There are many reasons why 25 million children in Pakistan are out of school. From difficulties of access and poor learning outcomes to social pressures and extreme poverty, many of the factors that have led to the education emergency require long-term structural reform. But sometimes the answer is as simple as helping communities know their rights and enabling them to hold government officials to account.
Since 2010, when the Constitution (Eighteenth Amendment) Act was passed, every child in Pakistan between the ages of 5 and 16 is guaranteed education free of cost. This fundamental right, enshrined in Article 25-A of the Constitution of the Islamic Republic of Pakistan, puts the onus on the state to make sure that every child is in school. Yet few Pakistani parents know of its existence.
“Most people in rural areas do not know that free and compulsory education is the fundamental right of their children,” says Nasreen Sheikh, Education Campaign Manager for the Rural Support Programmes Network (RSPN). As a result, parents feel powerless in the face of official apathy and neglect when it comes to schools in their villages and the standard of education on offer.
RSPN is a strategic platform for rural support programmes operating across Pakistan, building capacity and assisting with policy advocacy and donor linkages. The network covers 110 districts in all four provinces as well as the Federally Administered Tribal Areas, with a collective reach of 4.8 million rural households. In April 2013, RSPN partnered with Alif Ailaan to launch a campaign in 56 union councils in 7 districts: Dera Ghazi Khan, Bahawalnagar, Bahawalpur and Rajanpur in the Punjab; and Haripur, Mansehra and Swabi in Khyber-Pakhtunkhwa. The purpose of the project was to mobilise rural communities to demand implementation of Article 25-A and to create a system of local-level accountability in education.
The challenge for the project was to create awareness about Article 25-A and enable parents to act on their own to improve the delivery of education locally. By holding community meetings, and organising walks and rallies, they spread the word about the right to education. “It is important to know your rights but that is not enough,” says Sheikh. “Parents don’t know who to approach if there is a problem with the local school.”
The next step was to build a system through which parents could address problems with local schools and hold education officials accountable. To this end, RSPN first made sure that schools in the target union councils had functioning school management committees, consisting of the head teacher and seven members of the community. From among the parents, two or three were selected in each union council to be part of a Parents Ittehad (parents’ union), whose job it is to represent the union council and speak on behalf of the community on education-related issues. Finally, at the district level, RSPN helped to set up a District Education Network made up of local support organisations and civil society organisations. The network holds regular meetings at the district level to relay education-related issues to government officials. “People now know which departments to go to for accountability and how to get the word to their local politicians,” says Sheikh. “Executive District Officers, teachers and officials from the education department know that everyone is watching and monitoring so they have to deliver services.”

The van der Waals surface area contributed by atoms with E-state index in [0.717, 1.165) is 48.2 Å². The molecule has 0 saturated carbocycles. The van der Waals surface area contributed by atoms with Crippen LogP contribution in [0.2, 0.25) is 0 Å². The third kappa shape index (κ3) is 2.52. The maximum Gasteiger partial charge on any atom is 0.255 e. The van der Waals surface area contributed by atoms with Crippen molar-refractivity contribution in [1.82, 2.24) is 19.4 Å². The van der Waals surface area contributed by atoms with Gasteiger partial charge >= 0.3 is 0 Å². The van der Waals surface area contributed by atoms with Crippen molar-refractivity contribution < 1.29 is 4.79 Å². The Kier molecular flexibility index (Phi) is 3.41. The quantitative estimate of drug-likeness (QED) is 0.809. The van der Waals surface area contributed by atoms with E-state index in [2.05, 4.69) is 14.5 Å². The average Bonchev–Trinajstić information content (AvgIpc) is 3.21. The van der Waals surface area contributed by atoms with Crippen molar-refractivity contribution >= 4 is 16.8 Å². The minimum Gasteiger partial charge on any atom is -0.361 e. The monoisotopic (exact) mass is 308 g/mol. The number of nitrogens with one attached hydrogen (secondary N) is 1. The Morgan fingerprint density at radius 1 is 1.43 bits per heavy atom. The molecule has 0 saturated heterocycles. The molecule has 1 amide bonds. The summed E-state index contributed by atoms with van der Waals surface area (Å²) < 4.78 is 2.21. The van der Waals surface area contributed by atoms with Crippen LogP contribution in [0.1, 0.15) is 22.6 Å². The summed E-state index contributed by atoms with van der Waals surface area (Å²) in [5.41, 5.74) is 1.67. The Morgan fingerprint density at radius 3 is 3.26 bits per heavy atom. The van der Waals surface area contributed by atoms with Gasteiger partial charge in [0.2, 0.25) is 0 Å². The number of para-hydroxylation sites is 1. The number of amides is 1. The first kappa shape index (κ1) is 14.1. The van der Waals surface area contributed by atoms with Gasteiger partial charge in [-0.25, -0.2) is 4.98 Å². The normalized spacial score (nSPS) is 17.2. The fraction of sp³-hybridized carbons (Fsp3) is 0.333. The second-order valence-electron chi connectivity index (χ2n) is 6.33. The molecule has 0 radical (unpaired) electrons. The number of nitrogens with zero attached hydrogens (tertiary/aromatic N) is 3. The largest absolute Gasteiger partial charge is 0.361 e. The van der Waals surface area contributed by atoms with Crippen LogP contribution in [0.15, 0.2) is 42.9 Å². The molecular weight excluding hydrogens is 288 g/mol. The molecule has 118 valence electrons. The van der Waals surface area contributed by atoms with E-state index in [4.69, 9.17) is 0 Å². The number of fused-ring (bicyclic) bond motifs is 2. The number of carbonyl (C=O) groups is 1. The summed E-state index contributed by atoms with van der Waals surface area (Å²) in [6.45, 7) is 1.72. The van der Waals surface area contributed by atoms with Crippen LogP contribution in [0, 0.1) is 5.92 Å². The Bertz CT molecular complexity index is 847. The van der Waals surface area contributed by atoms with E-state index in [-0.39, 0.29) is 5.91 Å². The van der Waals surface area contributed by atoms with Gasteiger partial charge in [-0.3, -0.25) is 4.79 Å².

While the education emergency in Pakistan is real, there are many myths about education that need to be dispelled. One of these is the idea that ordinary Pakistanis don’t care about education. “The demand for education exists,” says Sheikh. “In many cases it is simply a matter of creating the right systems.” RSPN’s work is itself the best evidence in support of this assertion. In the 56 union councils covered by the project, a baseline survey revealed there were 51,000 children out of school before the project was launched. By the time the project concluded, more that 18,000 children—or 35 per cent—were enrolled.
“The problems that people face are simple,” Sheikh explains. “If a 5-year-old child has to walk 5 kilometres to school every day, then no parent is going to put their child in that position. The law states that education should be free but no one has defined that properly.” In fact in many cases education is not free of cost even if a school charges no fees. Parents are still required to pay for books, bags, stationery and transport, expenses that poor rural households are often unable to meet.
Similarly, once a child is enrolled, the problem is to make sure they don’t drop out. “If a school has 250 students, just one teacher and no basic facilities, the quality of education will suffer and children won’t stay in school,” Sheikh says. “The bodies we have set up will help to ensure that the community is monitoring the situation even if the government is not.” Already, teacher absenteeism has been curbed as a result of parental involvement in school management. “Now it is a matter of sustaining these gains.”
Through its education campaign, RSPN has made a tangible difference in the lives of thousands of families. Parents in the target districts have started to take ownership of the issues, armed with knowledge about their rights and supported by an institutional system of local accountability. The RSPN example proves, first and foremost, that even the poorest communities in Pakistan care deeply about education. What it demonstrates is that, with a little support, ordinary people can hold their local officials to account and make positive change happen.